Are there really free Medicare Advantage Plans?
Everybody like free. But what if free isn’t really free at all? We all know the meaning of free: that which has no cost. But what about Medicare Advantage Plans? Is a plan with a $0 premium free?
To get to the bottom of these questions we need to review how a Medicare Advantage Plan works. Private insurance companies offer plans as another way to receive your Medicare benefits. Plans must include all Part A and Part B benefits and often include Part D drug benefits as well.
You must also continue to pay your Medicare Part B premium no matter what the monthly premium; even if it’s $0 per month. And here lies the answer to the question.
Would you refer to Medicare as free? When the Part B premium gets deducted from your Social Security income (as a painful reminder!) you would probable not. The practice of referring to plans as free started when people realized that there was a disparity in Medicare Advantage premiums. Plans with $0 premiums were automatically considered free.
As a matter of fact, Medicare forbids insurance companies and their agents from referring to $0 premium Advantage Plans as free. Because it’s just not the case.
So what’s wrong with $0 premium plans?
The answer is absolutely nothing as long as that plan is suitable for your circumstances. But a plan with a $0 premium is not necessarily going to have the lowest cost. The deductibles, copayments and coinsurance required when you use your plan may have a bigger impact on overall costs than the monthly premium.
There is more to determining your true cost than finding a plan with the lowest premium. And if you really think about it, money shouldn’t be your first priority when comparing plans.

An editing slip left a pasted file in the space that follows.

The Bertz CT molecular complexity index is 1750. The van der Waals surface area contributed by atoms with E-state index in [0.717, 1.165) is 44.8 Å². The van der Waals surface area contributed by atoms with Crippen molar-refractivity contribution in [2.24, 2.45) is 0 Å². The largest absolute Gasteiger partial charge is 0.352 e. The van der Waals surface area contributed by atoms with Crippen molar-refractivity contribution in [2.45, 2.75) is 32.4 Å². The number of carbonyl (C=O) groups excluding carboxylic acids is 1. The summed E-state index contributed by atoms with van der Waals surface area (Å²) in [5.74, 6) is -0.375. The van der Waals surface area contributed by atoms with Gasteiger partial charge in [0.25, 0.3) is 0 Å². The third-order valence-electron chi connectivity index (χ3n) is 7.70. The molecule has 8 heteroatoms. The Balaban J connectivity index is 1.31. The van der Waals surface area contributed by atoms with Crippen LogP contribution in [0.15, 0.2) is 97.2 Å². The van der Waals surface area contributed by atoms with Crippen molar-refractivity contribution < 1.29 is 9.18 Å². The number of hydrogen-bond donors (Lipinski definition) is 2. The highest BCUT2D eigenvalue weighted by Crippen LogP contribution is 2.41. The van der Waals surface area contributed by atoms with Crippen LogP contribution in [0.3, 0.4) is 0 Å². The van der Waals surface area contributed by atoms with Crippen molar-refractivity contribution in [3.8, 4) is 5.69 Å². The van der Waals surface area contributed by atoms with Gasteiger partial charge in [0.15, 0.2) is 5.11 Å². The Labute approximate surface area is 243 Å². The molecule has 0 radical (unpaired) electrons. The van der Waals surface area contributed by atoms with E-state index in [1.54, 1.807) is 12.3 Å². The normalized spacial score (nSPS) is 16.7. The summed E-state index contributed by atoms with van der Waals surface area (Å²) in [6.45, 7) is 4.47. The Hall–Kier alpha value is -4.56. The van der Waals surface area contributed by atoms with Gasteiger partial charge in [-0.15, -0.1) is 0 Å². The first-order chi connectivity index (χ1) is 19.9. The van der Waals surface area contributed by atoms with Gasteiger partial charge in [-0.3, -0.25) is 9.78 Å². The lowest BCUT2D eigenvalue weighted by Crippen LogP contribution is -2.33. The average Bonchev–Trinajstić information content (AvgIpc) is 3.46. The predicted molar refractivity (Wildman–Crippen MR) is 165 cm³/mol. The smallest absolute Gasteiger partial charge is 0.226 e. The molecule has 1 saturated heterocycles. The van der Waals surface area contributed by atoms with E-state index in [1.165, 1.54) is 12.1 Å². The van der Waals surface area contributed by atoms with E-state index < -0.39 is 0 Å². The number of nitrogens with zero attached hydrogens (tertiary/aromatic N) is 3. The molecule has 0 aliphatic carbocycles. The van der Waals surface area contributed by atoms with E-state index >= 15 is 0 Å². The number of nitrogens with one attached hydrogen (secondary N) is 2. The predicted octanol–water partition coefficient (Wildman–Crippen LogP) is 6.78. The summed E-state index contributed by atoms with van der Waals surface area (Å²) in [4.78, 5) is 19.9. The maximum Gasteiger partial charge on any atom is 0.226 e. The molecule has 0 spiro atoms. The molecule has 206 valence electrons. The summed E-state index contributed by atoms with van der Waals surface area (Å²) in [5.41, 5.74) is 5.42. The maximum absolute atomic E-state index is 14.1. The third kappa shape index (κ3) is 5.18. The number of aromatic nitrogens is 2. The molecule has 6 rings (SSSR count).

Tips on finding low-cost plans not free plans
When comparing Medicare Advantage Plans you should know what resources are most important to consider. These include:
- Summary of Benefits
- Provider Directory
- Part D formulary (for plans with drug coverage )
The Summary of Benefits goes well beyond the highlighted literature in the enrollment kit. You can learn what your costs will be for any covered service. With this information you can assess how you use health care services while tasking your current health into consideration to estimate your annual costs.
Most Advantage Plans require that you use a provider network, such as an HMO or PPO. Choosing a plan that requires you to find new providers is not very convenient. Find a plan that includes your primary care provider, specialists, ancillary facilities and hospitals. You’ll be glad you did.
Most plans include drug coverage. The Part D formulary is the list of all covered drugs in a plan and it also has details on which tier placement.
You should review these plan documents before you even worry about the monthly premium. Finding a plan that will meet your needs is the first step. Then you can compare premiums from the short list of plans that look like your best options.